Q: I'm about to raise money for a small amusement park. How soon before I need to repay my investors? --K.G., Houston
A: It depends how the investment is structured. Typically, venture investors in an unproven company want as much as 60% equity in your company and expect returns of three to five times their money over three to five years.
If you don't want to give up so much equity, you can structure the investment in the form of mezzanine financing, where you guarantee investors interest payments generated by cash flow.
The advantage? In general, mezzanine investors want far less equity, usually about 25%. The risk is that if sales don't take off as planned and you fall behind on payments, investors can demand monetary and equity penalties that could strain your company and reduce your ownership stake. "It's better to give away more equity up front and give yourself a buffer when it comes to payback," says Peter Cowen, an investment banker based in Westwood, Calif.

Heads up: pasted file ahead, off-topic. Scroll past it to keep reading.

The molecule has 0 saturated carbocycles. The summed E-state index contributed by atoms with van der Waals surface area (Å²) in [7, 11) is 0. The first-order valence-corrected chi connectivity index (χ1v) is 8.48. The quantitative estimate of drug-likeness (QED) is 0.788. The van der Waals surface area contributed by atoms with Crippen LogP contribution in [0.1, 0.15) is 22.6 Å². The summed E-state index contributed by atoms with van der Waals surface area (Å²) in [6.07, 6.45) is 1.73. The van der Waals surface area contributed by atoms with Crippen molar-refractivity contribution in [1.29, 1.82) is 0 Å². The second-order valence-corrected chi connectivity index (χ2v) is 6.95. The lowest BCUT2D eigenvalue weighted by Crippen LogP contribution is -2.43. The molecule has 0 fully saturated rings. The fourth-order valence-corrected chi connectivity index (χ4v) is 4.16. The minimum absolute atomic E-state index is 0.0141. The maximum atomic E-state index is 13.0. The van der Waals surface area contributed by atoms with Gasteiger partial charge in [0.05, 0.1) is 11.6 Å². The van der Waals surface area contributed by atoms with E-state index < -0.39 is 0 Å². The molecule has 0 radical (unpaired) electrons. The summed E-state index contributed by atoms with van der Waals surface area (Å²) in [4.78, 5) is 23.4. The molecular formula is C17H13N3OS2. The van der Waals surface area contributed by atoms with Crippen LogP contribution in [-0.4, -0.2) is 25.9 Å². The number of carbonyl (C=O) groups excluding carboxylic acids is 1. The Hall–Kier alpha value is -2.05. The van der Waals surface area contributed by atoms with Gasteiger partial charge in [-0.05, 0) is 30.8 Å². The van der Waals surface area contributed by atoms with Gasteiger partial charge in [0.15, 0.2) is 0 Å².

During the first year or more of a startup, Cowen notes, most businesses don't enjoy positive cash flow. So be cautious before you put your amusement park on the investment rollercoaster.
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